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Scientists discover ‘origin story’ of Great Sphinx of Giza

Byeveryviralnews_j7euq5

Nov 1, 2023

With the face of a woman and the body of a lion, the Great Sphinx of Giza has enthralled and mystified archaeologists for thousands of years.

What did it originally look like? Who was it designed to represent? These are among the popular questions historians have wrestled with.

But there is another controversial mystery – did Mother Nature play a role in its creation? Did elemental forces erode the rock formation into something resembling the mythical creature before the Egyptians came along?

That’s what a team of scientists from New York University have been trying to figure out.

Workmen on scaffolding restore and add new stones to the giant Sphinx to prevent further erosion and damages to the ancient structure, in Giza, Egypt, Dec. 27, 1979. (AP Photo/Bill Foley)      Image: Was the shape of the Great Sphinx originally crafted by Mother Nature?

“Our findings offer a possible ‘origin story’ for how Sphinx-like formations can come about from erosion,” explains Leif Ristroph, an associate professor at NYU.

“Our laboratory experiments showed that surprisingly Sphinx-like shapes can, in fact, come from materials being eroded by fast flows.”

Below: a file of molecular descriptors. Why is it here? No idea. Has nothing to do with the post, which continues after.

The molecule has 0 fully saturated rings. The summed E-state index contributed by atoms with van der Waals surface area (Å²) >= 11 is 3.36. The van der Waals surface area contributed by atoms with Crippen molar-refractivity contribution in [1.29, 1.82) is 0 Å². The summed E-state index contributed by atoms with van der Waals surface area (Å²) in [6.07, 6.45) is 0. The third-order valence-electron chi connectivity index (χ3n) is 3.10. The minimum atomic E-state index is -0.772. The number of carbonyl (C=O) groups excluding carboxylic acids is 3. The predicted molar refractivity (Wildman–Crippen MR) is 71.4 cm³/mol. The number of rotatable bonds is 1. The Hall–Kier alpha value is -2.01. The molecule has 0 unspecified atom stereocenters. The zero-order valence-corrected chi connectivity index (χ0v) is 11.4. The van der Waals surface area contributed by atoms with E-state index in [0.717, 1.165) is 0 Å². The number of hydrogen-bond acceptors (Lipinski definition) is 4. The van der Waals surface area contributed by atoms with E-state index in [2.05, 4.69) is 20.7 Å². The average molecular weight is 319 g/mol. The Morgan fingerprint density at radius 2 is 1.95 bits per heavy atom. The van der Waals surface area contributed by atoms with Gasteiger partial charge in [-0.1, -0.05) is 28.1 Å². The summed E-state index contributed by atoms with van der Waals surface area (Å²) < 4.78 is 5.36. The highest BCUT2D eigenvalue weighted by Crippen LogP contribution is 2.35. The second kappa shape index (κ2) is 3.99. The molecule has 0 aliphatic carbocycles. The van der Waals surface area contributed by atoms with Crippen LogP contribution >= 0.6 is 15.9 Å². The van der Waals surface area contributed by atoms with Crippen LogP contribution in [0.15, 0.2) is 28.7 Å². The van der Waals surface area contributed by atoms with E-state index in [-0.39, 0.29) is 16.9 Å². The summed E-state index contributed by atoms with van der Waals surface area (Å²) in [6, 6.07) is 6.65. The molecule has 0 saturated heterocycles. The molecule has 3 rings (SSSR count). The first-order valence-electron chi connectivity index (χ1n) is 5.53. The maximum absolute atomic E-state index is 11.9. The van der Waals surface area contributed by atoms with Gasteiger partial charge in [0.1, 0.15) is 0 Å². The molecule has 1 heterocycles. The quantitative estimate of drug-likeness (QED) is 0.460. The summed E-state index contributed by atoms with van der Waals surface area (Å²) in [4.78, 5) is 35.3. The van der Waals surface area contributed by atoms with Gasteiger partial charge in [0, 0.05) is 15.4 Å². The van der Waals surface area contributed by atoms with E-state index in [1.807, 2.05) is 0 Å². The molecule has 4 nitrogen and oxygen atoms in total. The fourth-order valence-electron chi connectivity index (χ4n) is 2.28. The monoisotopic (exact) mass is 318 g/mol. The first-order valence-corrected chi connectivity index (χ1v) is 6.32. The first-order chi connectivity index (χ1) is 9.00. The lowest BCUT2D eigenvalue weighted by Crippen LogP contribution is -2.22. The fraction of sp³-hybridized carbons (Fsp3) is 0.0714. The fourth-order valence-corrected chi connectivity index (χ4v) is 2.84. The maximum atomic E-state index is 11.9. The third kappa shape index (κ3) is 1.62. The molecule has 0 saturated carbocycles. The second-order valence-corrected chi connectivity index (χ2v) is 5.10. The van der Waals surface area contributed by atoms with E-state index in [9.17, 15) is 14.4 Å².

The study centred on replicating unusual rock formations found in deserts from wind-blown dust and sand – known as yardangs.

Mr Ristroph’s team explored the possibility that the Great Sphinx was originally one of these yardangs that was then subsequently detailed by humans.

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A lab Sphinx is carved through an experiment that replicates the wind moving against once-shapeless mounds of clay, with harder material becoming the “head” of the lion and other features—such as an undercut “neck,” “paws” laid out in front on the ground, and arched “back”—developing. Image courtesy of NYU's Applied Mathematics Laboratory. Image: A lab Sphinx is carved through an experiment that replicates the wind moving against once-shapeless mounds. Pic: NYU Applied Mathematics Laboratory.

To do this they took mounds of soft clay with harder, less erodible material embedded inside – mimicking the terrain in northeastern Egypt, where the Great Sphinx sits.

They then washed these formations with a fast-flowing stream of water to replicate wind that carved and reshaped them, eventually reaching a Sphinx-like formation.

The harder or more resistant material became the “head” of the lion and many other features such as an undercut “neck,” “paws” laid out in front on the ground, and arched “back” developed.

“Our results provide a simple origin theory for how Sphinx-like formations can come about from erosion,” observed Mr Ristroph.

“There are, in fact, yardangs in existence today that look like seated or lying animals, lending support to our conclusions.”

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